– Mild depression experienced by some participants during the first three years of the study. While the depression may dissipate for some participants, it may continue for others.
4. Potential Benefits:
Based on the previous study with chimpanzees, the potential benefits of participating in this study include the elimination of Type 1 diabetes and the cessation of insulin injections.
5. Voluntary Participation and Withdrawal:
Participation in this study is entirely voluntary, and participants have the right to withdraw their consent at any time without penalty or loss of benefits.
6. Confidentiality:
All participant information will be kept strictly confidential. No identifiable information will be shared publicly or with any third party without explicit consent, except as required by law.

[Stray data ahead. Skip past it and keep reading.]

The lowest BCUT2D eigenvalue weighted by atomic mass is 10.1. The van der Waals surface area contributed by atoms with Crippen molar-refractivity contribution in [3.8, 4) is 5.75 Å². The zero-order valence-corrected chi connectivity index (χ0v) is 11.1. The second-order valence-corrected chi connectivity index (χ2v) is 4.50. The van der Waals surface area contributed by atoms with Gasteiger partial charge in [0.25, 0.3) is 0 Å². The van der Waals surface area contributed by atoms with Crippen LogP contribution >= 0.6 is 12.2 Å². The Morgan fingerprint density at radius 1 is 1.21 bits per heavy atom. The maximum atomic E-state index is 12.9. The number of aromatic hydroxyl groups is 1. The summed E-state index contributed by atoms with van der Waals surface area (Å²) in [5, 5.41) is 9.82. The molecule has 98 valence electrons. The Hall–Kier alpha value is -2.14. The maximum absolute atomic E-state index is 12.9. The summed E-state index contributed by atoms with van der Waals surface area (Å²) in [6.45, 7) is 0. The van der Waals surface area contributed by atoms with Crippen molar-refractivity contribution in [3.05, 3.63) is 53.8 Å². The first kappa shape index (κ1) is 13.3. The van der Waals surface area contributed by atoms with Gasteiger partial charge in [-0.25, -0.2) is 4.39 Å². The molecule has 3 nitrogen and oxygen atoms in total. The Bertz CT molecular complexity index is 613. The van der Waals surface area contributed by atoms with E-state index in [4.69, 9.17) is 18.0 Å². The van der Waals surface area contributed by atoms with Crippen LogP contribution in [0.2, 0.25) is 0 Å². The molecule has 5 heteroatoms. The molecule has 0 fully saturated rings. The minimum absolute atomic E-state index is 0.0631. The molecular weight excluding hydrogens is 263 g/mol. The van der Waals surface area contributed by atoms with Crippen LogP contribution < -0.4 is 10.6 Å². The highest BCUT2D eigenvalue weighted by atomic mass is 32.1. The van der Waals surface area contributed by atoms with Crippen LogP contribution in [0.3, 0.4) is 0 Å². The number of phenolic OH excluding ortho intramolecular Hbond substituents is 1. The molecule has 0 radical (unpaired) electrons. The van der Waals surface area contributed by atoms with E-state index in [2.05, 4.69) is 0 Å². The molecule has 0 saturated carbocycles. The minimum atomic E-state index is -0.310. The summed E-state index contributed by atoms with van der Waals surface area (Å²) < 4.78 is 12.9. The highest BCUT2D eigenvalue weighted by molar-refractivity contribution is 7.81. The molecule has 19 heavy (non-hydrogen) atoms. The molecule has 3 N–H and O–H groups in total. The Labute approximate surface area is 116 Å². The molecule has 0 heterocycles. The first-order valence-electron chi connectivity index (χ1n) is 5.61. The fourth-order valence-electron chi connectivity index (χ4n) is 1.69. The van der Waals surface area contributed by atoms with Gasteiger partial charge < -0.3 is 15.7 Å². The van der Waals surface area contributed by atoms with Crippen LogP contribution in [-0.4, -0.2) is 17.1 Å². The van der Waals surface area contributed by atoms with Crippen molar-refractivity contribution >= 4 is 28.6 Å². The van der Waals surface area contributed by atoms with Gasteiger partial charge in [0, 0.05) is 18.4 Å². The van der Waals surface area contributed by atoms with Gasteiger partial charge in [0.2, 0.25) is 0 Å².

7. Contact Information:
If participants have any questions or concerns about the study, they may contact the Principal Investigator at [Insert Contact Information].
I have read and understood the information provided in this consent form, and I voluntarily agree to participate in this research study. I understand that I may withdraw my consent at any time without consequences.
Participant Signature: _______________________ Date: _______________
Printed Name: _________________________________________________
For Researcher’s Use Only:
Participant ID: ________________

Kendriya Vidyalaya Current and Emerging Technologies Discussion